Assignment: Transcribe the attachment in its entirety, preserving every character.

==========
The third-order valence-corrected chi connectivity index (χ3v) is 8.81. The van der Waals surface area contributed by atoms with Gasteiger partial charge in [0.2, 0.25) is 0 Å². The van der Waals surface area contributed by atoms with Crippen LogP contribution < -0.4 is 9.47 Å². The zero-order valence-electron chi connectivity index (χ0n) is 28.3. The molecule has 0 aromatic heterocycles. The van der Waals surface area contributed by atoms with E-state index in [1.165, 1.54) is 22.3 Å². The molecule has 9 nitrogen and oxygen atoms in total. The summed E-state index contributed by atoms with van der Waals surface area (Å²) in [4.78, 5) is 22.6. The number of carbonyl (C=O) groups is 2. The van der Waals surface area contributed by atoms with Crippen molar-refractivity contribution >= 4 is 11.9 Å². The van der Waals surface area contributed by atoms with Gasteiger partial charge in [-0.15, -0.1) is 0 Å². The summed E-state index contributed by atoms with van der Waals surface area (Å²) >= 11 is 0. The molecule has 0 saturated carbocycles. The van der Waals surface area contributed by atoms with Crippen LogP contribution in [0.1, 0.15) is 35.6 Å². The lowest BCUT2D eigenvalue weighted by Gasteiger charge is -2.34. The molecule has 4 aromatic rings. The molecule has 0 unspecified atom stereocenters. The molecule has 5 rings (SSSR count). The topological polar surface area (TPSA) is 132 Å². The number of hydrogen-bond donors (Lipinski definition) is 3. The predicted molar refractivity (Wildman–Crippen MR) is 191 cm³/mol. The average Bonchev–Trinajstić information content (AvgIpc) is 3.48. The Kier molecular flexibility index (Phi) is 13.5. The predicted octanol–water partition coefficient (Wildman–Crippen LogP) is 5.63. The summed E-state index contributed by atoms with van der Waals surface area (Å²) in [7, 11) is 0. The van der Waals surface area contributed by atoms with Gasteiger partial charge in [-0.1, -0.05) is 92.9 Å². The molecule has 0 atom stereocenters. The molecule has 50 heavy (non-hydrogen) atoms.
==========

The third-order valence-corrected chi connectivity index (χ3v) is 8.81. The van der Waals surface area contributed by atoms with Gasteiger partial charge in [0.2, 0.25) is 0 Å². The van der Waals surface area contributed by atoms with Crippen LogP contribution < -0.4 is 9.47 Å². The zero-order valence-electron chi connectivity index (χ0n) is 28.3. The molecule has 0 aromatic heterocycles. The van der Waals surface area contributed by atoms with E-state index in [1.165, 1.54) is 22.3 Å². The molecule has 9 nitrogen and oxygen atoms in total. The summed E-state index contributed by atoms with van der Waals surface area (Å²) in [4.78, 5) is 22.6. The number of carbonyl (C=O) groups is 2. The van der Waals surface area contributed by atoms with Crippen molar-refractivity contribution >= 4 is 11.9 Å². The van der Waals surface area contributed by atoms with Gasteiger partial charge in [-0.15, -0.1) is 0 Å². The summed E-state index contributed by atoms with van der Waals surface area (Å²) >= 11 is 0. The molecule has 0 saturated carbocycles. The van der Waals surface area contributed by atoms with Crippen LogP contribution in [0.1, 0.15) is 35.6 Å². The lowest BCUT2D eigenvalue weighted by Gasteiger charge is -2.34. The molecule has 4 aromatic rings. The molecule has 0 unspecified atom stereocenters. The molecule has 5 rings (SSSR count). The topological polar surface area (TPSA) is 132 Å². The number of hydrogen-bond donors (Lipinski definition) is 3. The predicted molar refractivity (Wildman–Crippen MR) is 191 cm³/mol. The average Bonchev–Trinajstić information content (AvgIpc) is 3.48. The Kier molecular flexibility index (Phi) is 13.5. The predicted octanol–water partition coefficient (Wildman–Crippen LogP) is 5.63. The summed E-state index contributed by atoms with van der Waals surface area (Å²) in [7, 11) is 0. The van der Waals surface area contributed by atoms with Gasteiger partial charge in [-0.1, -0.05) is 92.9 Å². The molecule has 0 atom stereocenters. The molecule has 50 heavy (non-hydrogen) atoms.